2072 Kosmodemyanskaya

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2072 Kosmodemyanskaya
Discovery [1]
Discovered byT. Smirnova
Discovery siteCrimean Astrophysical Obs.
Discovery date31 August 1973
Designations
MPC designation(2072) Kosmodemyanskaya
Named after
L. Kosmodemyanskaya
(mother of Zoya and Aleksandr)[2]
1973 QE2 · 1944 BD
1958 XY · 1962 XL1
1975 EL
main-belt · (inner)[3]
Orbital characteristics[1]
Epoch 4 September 2017 (JD 2458000.5)
Uncertainty parameter 0
Observation arc61.13 yr (22,326 days)
Aphelion2.8512 AU
Perihelion2.0508 AU
2.4510 AU
Eccentricity0.1633
3.84 yr (1,402 days)
113.25°
0° 15m 24.84s / day
Inclination4.7419°
26.200°
38.426°
Physical characteristics
Dimensions4.843±0.215 km[4][5]
8.93 km (calculated)[3]
4.4 h[6]
10±1 h[7]
0.20 (assumed)[3]
0.522±0.098[5]
0.6805±0.1904[4]
S[3]
12.61[1][3][4] · 13.03±0.28[8]

2072 Kosmodemyanskaya, provisional designation 1973 QE2, is a stony asteroid from the inner regions of the asteroid belt, approximately 6 kilometers in diameter.

The asteroid was discovered on 31 August 1973, by Russian astronomer Tamara Smirnova at Crimean Astrophysical Observatory, Nauchnyj, on the Crimean peninsula.[9] It was named after Lyubov Kosmodemyanskaya, mother of Soviet heroes Zoya and Aleksandr.[2]

Classification and orbit[edit]

Kosmodemyanskaya orbits the Sun in the inner main-belt at a distance of 2.1–2.9 AU once every 3 years and 10 months (1,402 days). Its orbit has an eccentricity of 0.16 and an inclination of 5° with respect to the ecliptic.[1]

The asteroid was first identified as 1944 BD at Turku Observatory in 1944. Its first used observation is a precovery taken at Palomar Observatory in 1956, extending the body's observation arc by 17 years prior to the official discovery observation at Nauchnyj.[9]

Physical characteristics[edit]

Kosmodemyanskaya has been characterized as a stony S-type asteroid.[3]

Lightcurves[edit]

The first rotational lightcurve was obtained by American astronomer Richard P. Binzel during a photometric survey of small main-belt asteroids in the 1980s. It showed a rotation period of 4.4 hours with a brightness variation of 0.09 magnitude (U=2).[6] In November 2004, another lightcurve of Kosmodemyanskaya was obtained by French amateur astronomer Laurent Bernasconi. Lightcurve analysis gave a period of 10 hours with an amplitude of 0.05 magnitude (U=2-).[7]

Diameter and albedo[edit]

According to the survey carried out by NASA's Wide-field Infrared Survey Explorer with its subsequent NEOWISE mission, Kosmodemyanskaya measures 4.843 kilometers in diameter and its surface has an exceptionally high albedo of 0.522,[4][5] while the Collaborative Asteroid Lightcurve Link assumes a standard albedo for stony asteroids of 0.20 and calculates a diameter of 8.93 kilometers with an absolute magnitude of 12.61.[3]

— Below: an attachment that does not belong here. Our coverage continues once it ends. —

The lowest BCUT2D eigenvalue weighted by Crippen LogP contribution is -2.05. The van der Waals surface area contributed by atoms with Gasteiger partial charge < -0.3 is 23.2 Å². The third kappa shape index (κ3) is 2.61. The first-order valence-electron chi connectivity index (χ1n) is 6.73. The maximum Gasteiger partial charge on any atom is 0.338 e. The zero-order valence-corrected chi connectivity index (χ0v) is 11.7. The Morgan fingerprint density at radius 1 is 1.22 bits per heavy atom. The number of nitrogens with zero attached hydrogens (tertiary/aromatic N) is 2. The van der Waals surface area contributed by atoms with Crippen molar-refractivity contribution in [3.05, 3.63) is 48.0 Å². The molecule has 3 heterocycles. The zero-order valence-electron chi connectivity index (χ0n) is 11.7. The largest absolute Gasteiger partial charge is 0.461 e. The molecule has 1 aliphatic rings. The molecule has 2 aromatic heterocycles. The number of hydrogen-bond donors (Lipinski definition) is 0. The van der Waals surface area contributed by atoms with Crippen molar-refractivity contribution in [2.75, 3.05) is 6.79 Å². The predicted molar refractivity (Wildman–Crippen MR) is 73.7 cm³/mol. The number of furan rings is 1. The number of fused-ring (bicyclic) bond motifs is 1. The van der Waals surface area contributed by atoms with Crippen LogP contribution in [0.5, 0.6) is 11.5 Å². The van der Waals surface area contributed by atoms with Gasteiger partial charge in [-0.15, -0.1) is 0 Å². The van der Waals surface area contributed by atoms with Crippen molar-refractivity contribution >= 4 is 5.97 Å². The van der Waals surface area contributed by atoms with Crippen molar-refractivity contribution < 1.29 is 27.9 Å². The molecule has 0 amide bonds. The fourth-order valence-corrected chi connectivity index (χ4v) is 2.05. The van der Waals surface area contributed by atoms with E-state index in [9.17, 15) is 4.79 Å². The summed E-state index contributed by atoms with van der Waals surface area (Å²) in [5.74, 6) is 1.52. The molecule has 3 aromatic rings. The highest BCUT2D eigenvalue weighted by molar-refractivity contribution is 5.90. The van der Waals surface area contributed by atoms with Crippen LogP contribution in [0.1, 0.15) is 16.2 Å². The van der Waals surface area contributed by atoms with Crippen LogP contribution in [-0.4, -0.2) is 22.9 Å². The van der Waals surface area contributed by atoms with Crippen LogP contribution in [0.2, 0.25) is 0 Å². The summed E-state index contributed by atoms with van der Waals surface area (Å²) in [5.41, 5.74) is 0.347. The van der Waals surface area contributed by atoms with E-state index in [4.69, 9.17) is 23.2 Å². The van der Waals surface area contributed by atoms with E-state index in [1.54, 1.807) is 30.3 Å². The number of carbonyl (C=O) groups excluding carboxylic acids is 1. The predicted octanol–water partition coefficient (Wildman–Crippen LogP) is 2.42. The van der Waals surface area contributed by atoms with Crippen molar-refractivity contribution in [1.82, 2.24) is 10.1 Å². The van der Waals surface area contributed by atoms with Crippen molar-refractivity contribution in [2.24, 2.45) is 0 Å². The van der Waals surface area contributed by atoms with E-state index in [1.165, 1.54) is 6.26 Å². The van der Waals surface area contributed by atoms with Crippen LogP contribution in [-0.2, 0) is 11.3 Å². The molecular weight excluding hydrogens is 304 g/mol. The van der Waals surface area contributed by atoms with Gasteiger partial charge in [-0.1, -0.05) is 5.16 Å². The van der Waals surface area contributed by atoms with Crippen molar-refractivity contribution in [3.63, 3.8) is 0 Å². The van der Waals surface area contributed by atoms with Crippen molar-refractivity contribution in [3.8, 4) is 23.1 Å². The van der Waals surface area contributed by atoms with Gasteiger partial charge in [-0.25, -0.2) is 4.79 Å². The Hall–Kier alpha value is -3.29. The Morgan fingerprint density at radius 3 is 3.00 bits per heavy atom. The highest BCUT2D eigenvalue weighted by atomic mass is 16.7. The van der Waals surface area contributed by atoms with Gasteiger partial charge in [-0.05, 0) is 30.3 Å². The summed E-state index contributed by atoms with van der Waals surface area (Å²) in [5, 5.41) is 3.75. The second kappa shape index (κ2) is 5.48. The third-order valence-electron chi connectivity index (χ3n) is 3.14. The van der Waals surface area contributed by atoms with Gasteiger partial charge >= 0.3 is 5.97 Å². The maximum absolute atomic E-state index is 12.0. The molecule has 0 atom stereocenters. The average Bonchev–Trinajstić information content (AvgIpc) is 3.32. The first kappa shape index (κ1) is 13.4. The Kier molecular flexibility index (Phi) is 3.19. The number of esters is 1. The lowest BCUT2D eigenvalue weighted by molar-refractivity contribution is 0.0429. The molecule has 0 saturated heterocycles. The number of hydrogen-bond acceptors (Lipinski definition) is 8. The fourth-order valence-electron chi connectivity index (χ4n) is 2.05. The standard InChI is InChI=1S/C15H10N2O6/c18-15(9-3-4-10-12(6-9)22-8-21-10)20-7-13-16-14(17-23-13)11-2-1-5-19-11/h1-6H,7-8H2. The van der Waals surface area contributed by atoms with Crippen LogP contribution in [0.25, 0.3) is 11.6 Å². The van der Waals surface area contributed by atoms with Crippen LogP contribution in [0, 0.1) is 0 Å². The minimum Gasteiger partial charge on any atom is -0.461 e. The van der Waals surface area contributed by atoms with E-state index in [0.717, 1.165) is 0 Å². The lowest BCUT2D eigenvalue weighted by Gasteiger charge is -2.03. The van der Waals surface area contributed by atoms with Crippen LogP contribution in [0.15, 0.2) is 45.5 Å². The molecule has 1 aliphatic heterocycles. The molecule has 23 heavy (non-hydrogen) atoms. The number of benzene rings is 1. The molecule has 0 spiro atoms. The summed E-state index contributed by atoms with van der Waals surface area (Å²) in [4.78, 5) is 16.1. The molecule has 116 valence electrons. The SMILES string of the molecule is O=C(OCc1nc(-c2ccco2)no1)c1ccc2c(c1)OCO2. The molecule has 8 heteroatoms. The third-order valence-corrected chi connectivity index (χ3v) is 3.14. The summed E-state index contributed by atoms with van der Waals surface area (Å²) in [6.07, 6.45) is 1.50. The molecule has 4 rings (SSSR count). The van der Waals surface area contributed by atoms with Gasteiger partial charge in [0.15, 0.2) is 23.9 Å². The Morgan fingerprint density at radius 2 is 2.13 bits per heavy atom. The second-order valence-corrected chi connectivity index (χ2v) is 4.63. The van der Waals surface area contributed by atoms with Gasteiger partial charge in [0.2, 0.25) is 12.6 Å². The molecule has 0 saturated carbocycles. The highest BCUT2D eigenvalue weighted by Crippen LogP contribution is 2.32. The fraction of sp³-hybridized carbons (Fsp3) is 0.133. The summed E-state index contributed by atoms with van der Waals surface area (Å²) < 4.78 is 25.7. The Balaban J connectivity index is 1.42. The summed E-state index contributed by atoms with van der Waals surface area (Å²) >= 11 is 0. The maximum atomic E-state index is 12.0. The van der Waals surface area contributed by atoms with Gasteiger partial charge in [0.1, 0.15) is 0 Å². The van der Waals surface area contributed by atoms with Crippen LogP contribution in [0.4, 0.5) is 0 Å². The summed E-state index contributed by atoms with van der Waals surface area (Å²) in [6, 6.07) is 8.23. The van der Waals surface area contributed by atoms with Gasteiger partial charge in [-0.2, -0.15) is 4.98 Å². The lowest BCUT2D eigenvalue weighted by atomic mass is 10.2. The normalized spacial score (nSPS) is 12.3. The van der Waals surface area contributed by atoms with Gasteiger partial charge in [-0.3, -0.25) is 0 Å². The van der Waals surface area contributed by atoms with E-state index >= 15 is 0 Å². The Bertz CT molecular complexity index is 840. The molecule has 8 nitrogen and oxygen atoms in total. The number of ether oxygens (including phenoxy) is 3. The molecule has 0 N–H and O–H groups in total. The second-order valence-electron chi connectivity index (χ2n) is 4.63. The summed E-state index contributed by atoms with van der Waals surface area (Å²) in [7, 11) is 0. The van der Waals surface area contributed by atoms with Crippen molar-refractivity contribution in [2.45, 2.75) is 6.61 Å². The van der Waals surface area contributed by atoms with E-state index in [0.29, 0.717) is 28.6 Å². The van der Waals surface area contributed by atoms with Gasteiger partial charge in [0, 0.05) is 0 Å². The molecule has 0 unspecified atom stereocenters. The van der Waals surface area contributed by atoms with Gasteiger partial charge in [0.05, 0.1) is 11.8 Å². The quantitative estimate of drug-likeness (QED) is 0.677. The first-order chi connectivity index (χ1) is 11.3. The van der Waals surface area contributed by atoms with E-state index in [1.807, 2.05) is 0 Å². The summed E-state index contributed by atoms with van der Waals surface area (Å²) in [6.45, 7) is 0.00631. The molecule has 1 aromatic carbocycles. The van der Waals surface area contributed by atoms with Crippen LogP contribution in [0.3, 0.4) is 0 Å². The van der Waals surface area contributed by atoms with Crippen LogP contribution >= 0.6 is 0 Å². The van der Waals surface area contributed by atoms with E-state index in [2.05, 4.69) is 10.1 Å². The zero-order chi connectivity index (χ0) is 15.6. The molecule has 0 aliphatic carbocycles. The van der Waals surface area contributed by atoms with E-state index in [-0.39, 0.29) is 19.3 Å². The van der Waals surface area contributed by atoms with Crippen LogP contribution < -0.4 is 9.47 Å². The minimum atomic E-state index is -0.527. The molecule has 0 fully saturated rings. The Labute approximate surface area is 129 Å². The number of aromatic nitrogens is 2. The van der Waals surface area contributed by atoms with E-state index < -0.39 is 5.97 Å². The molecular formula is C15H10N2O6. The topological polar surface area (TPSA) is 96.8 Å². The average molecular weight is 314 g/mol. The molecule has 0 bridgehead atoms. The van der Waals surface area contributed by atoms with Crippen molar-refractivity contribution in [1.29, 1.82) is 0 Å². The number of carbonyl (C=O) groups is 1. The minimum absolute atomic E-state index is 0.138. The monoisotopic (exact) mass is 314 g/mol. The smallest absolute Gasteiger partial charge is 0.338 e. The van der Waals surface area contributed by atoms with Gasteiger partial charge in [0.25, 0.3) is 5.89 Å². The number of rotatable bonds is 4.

Naming[edit]

This minor planet was named in memory of social worker Lyubov Kosmodemyanskaya (1900–1978), mother of Soviet heroes Zoya Kosmodemyanskaya and Aleksandr Kosmodemyansky. The minor planets 1793 Zoya and 1977 Shura, pet name for Aleksandr, were named after the two.[2] The official naming citation was published by the Minor Planet Center on 1 April 1980 (M.P.C. 5282).[10]

References[edit]

  1. ^ a b c d "JPL Small-Body Database Browser: 2072 Kosmodemyanskaya (1973 QE2)" (2017-05-01 last obs.). Jet Propulsion Laboratory. Retrieved 10 June 2017.
  2. ^ a b c Schmadel, Lutz D. (2007). "(2072) Kosmodemyanskaya". Dictionary of Minor Planet Names – (2072) Kosmodemyanskaya. Springer Berlin Heidelberg. p. 168. doi:10.1007/978-3-540-29925-7_2073. ISBN 978-3-540-00238-3.
  3. ^ a b c d e f g "LCDB Data for (2072) Kosmodemyanskaya". Asteroid Lightcurve Database (LCDB). Retrieved 7 December 2016.
  4. ^ a b c d Mainzer, A.; Grav, T.; Masiero, J.; Hand, E.; Bauer, J.; Tholen, D.; et al. (November 2011). "NEOWISE Studies of Spectrophotometrically Classified Asteroids: Preliminary Results". The Astrophysical Journal. 741 (2): 25. arXiv:1109.6407. Bibcode:2011ApJ...741...90M. doi:10.1088/0004-637X/741/2/90.
  5. ^ a b c Masiero, Joseph R.; Mainzer, A. K.; Grav, T.; Bauer, J. M.; Cutri, R. M.; Dailey, J.; et al. (November 2011). "Main Belt Asteroids with WISE/NEOWISE. I. Preliminary Albedos and Diameters". The Astrophysical Journal. 741 (2): 20. arXiv:1109.4096. Bibcode:2011ApJ...741...68M. doi:10.1088/0004-637X/741/2/68. Retrieved 7 December 2016.
  6. ^ a b Binzel, R. P.; Mulholland, J. D. (December 1983). "A photoelectric lightcurve survey of small main belt asteroids". Icarus. 56 (3): 519–533. Bibcode:1983Icar...56..519B. doi:10.1016/0019-1035(83)90170-7. ISSN 0019-1035. Retrieved 7 December 2016.
  7. ^ a b Behrend, Raoul. "Asteroids and comets rotation curves – (2072) Kosmodemyanskaya". Geneva Observatory. Retrieved 7 December 2016.
  8. ^ Veres, Peter; Jedicke, Robert; Fitzsimmons, Alan; Denneau, Larry; Granvik, Mikael; Bolin, Bryce; et al. (November 2015). "Absolute magnitudes and slope parameters for 250,000 asteroids observed by Pan-STARRS PS1 - Preliminary results". Icarus. 261: 34–47. arXiv:1506.00762. Bibcode:2015Icar..261...34V. doi:10.1016/j.icarus.2015.08.007. Retrieved 7 December 2016.
  9. ^ a b "2072 Kosmodemyanskaya (1973 QE2)". Minor Planet Center. Retrieved 7 December 2016.
  10. ^ "MPC/MPO/MPS Archive". Minor Planet Center. Retrieved 7 December 2016.

External links[edit]